Posted: February 8, 2013
Today, Corn Commentary offers a guest post from blogger Lana Hoffschneider, a CommonGround Nebraska volunteer. Hoffschneider, along with 85 volunteers in 15 states, is participating in a movement that looks to open a conversation between the women who grow food and those why purchase it.
CommonGround was formed by the National Corn Growers Association, the United Soybean Board and their state affiliates to provide our nation’s female farmers with opportunities to connect with their urban and suburban counterparts on an issue important to all of them – the food they feed their families.
Anyone else feel overwhelmed by the quantity of information out there about food and food safety? I’ve recently been on a quest to increase my knowledge about food safety, and feel like now I can’t eat anything!! I swear there’s a study out there to prove anything. So how do we sort out the information… the studies, the food labels, the facebook posts, the news stories, what our friends tell us, etc?!?! I can’t promise I have the answer to that… but I’ll give you my take on it! Read on…
Since we have a feedyard, I’m going to direct my comments to beef, and hopefully answer some of your questions about what you’re eating. I’m not a nutritionist, I’m not a scientist, and I’m not a meat processor, but I can tell you what happens at our feedyard.
One common concern about beef is hormones. Yes, we give our cattle implants (they go under the skin on the outside of the ear). The main active ingredient is estrogen. The implants are given to increase feed efficiency and rate of gain. From the information I have read, yes – some of the hormone passes into the meat, but no – it’s not at high levels. in fact, check this out:
- 4 oz. beef from steer given hormones: 1.6 nanograms of estrogen
- 4 oz. beef from untreated steer: 1.2 nanograms of estrogen
- 4 oz. beef from non-pregnant heifer: 1.5 nanograms of estrogen
- 4 oz. raw cabbage: 2700 ng estrogen
- 4 oz. raw peas: 454 ng estrogen
- Average level in a woman of childbearing age: 480,000 nanograms/day of estrogen
- Average level in a pre-pubertal girl: 54,000 nanograms/day of estrogen
So – I’m not worried about that. Period.
Next, how about shots… vaccinations, antibiotics, etc?
First of all, I think you might like to know that all shots go in the neck region of the animal. This prevents any needle damage in the meat.
Second, you need to know that there are specific “withdrawal times” that antibiotics have – which means an animal cannot be harvested until after a specified number of days of receiving the antibiotic. And yes – our cattle receive antibiotics (administered by a veterinarian). It’s the right thing to do – we take care of our animals when they’re sick! Here’s a great blog post about this… Antibiotics in beef farming.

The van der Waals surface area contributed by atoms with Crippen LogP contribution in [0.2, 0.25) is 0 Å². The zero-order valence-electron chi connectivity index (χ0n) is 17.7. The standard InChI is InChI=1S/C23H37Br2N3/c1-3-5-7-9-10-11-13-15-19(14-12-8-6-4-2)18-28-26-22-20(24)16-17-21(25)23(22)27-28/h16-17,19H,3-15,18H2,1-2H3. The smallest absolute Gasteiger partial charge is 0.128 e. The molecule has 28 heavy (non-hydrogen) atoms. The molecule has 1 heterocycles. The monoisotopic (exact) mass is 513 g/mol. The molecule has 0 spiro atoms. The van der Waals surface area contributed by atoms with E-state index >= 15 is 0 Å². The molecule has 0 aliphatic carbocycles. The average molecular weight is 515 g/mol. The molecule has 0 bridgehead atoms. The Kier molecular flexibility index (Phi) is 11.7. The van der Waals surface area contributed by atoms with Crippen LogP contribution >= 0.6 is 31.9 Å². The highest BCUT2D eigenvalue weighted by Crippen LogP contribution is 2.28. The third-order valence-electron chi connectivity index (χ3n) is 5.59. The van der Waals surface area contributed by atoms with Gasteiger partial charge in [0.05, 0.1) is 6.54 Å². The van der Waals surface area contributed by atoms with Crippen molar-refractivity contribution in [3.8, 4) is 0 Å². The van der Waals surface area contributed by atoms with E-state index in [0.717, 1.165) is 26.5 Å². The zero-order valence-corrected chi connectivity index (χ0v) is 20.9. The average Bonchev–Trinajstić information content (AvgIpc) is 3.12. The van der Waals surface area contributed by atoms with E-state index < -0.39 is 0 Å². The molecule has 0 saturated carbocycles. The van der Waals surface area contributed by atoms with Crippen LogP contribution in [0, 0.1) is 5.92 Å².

So I’m not worried about that. Period.
The last thing I want to hit on is regarding the talk about meat causing heart disease, cancer, and whatever else. I understand that doctors give special instructions on diet for particular situations – listen to them. If that’s not you – then here’s what I think. MODERATION – everything in moderation.
We eat beef from cattle from our feedyard. I feed it to my family. We have 2 daughters – yes, I think about hormones and early puberty and the thought freaks me out on a lot of levels. But I don’t change the meat we eat or the milk we drink because of it – I don’t think that’s what causes early puberty.
If you’re like me, and feel frustrated about information about our food… just keep in mind that there are so many health benefits in a variety of foods. If you want to get radical about something, get radical about the amount of sugar you eat and the amount of processed/fried foods you eat. Then eat a variety of foods, in moderation.
I think of it like weight loss. There’s no magic “meal pill” that will be a perfect meal for your body just like there’s no perfect “diet pill”. It’s not rocket science. To lose weight, eat less and exercise (in most cases). Same with making food choices – eat in moderation, and eat a variety. No sense in getting overwhelmed and freaked out!
Now go eat some meat!
This post originally ran on the CommonGround Nebraska blog.
To learn more about the CommonGround movement, click here.